Today's Reading

CHAPTER ONE
June 1819

On night watch, this was the hour when anything seemed possible but nothing seemed likely to happen.

The longcase clock in the study had just struck one in the morning. Cassandra Benton heard it through the closed door, mere feet away from where she hid in the shadows beside the main staircase of Deverell Place.

This watch was a nightly ritual, one she'd adopted along with the guise of housemaid when she'd been hired a week ago under false pretenses. What with keeping up the daily duties of a maid and shadowing Lord Deverell each night until he went up to bed, she'd hardly slept since then.

Ah, well. One couldn't expect infiltrating a Mayfair household to be effortless.

One could, however, wish something would happen to break up three to four hours staring at a shut door. Her twin brother, Charles, always got the more interesting parts of a job. Placed as a footman due to his height, he could move around anywhere in the house. Their employer had asked Charles to keep an eye on the safety of the ladies of the family: his lordship's two half-grown daughters, plus her ladyship. In theory, this meant dignified vigilance.

In practice, Cass kept up the dignified vigilance in her maid's garb, and Charles disappeared for long afternoons alone with pretty Lady Deverell, the earl's much younger second wife.

She'd no idea where her fool of a brother was now, but finally, her own nighttime vigils had begun to yield results. The most interesting had been two nights before, when Lord Deverell, wearing worry like a mask on his dissipated features, had welcomed an associate to drink with him at midnight. Cass hadn't recognized the caller, but from her hiding spot, she'd memorized his features before the two men closed themselves into the study. She'd risked listening at the door after that, catching only one word out of every few. But she had caught the hush, the worry, the change in mood as they'd mentioned the special term: tontine.

That was why Cass was here, and Charles, too. George, Lord Northbrook—son and heir of the Duke of Ardmore—had hired the Bentons privately to learn more about this tontine, a wager placed decades before. And to make certain nobody died as a result of it.

Privately, Cass thought it was likely to be no more dangerous than any of the wagers noblemen were constantly placing. But for the exorbitant fee of five pounds a week, she'd hold her tongue and keep her eyes and ears open for Lord Northbrook.

So far tonight, the darkness pressed heavy, and the silence in the house was a weight. There was nothing to see but the faint outline of the study door, traced by the light of the candles within, and the great snaking spiral of the staircase stretching up overhead. Nothing much to hear, either, save for the crystalline clink she knew to be decanter against glass, decanter against glass. The earl liked his spirits strong and plentiful. Though for a while now, there had been no sound at all. Perhaps his lordship had gone to sleep, the lucky old dog.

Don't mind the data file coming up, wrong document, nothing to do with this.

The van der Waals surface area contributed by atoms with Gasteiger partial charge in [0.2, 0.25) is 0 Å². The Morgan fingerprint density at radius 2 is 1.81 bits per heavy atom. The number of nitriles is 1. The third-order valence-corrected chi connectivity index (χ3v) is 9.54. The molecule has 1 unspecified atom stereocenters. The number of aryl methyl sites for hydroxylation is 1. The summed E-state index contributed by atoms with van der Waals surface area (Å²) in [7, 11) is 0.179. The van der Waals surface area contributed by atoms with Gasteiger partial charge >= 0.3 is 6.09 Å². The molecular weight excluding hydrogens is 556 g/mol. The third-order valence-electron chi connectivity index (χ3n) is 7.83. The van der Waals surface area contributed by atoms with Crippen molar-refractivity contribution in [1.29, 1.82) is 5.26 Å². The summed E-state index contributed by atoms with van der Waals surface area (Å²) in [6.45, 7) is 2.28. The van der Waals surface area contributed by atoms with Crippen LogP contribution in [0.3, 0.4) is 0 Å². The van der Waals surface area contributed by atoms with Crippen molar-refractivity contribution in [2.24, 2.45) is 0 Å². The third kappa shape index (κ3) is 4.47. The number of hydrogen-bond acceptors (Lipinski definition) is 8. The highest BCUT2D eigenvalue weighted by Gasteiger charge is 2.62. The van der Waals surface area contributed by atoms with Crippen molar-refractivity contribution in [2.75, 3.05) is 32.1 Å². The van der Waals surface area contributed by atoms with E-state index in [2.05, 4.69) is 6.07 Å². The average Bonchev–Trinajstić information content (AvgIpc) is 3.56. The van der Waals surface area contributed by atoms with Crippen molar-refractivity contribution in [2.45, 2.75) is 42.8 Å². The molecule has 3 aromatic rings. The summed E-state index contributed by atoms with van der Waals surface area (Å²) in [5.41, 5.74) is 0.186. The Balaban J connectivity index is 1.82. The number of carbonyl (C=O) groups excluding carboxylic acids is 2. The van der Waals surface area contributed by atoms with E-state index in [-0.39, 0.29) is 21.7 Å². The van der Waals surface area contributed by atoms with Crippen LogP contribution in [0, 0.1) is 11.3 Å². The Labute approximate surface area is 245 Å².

She shifted against the wall, easing creaks and pops out of her spine. Being a housemaid wasn't a good cover identity. It was far more labor than investigating, and she didn't even perform the work all that well. If she did, her nose wouldn't be tickled with dust right now. But who had time to wipe down every baluster and newel post and bit of trim on the handrail—especially when there was an earl who needed to be observed?

She settled more deeply into the shadows, pinching at her nose to hold back a sneeze.

Then the screaming began.

Cass tipped her head. "That's odd," she murmured.

Screaming at one o'clock in the morning was always odd, but in this case, it was particularly so. The screaming was not coming from the study in which his lordship had sequestered himself, unaware of possible threats to his life. It was coming from upstairs.

And it was hardly the slurred baritone of a drunken lord faced with a pistol or stiletto. This scream was that of a woman, probably Lady Deverell from the timbre of it.

As Cass strained to hear, the scream changed from wordless panic into a call for help. He's fallen, it sounded like the voice was shrieking. He's fallen! Oh. That meant the scream wasn't odd at all. Cass blew out a breath, relaxing back against the wall.

All that had happened was that Charles had fallen out the window. Again.
...

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Today's Reading

CHAPTER ONE
June 1819

On night watch, this was the hour when anything seemed possible but nothing seemed likely to happen.

The longcase clock in the study had just struck one in the morning. Cassandra Benton heard it through the closed door, mere feet away from where she hid in the shadows beside the main staircase of Deverell Place.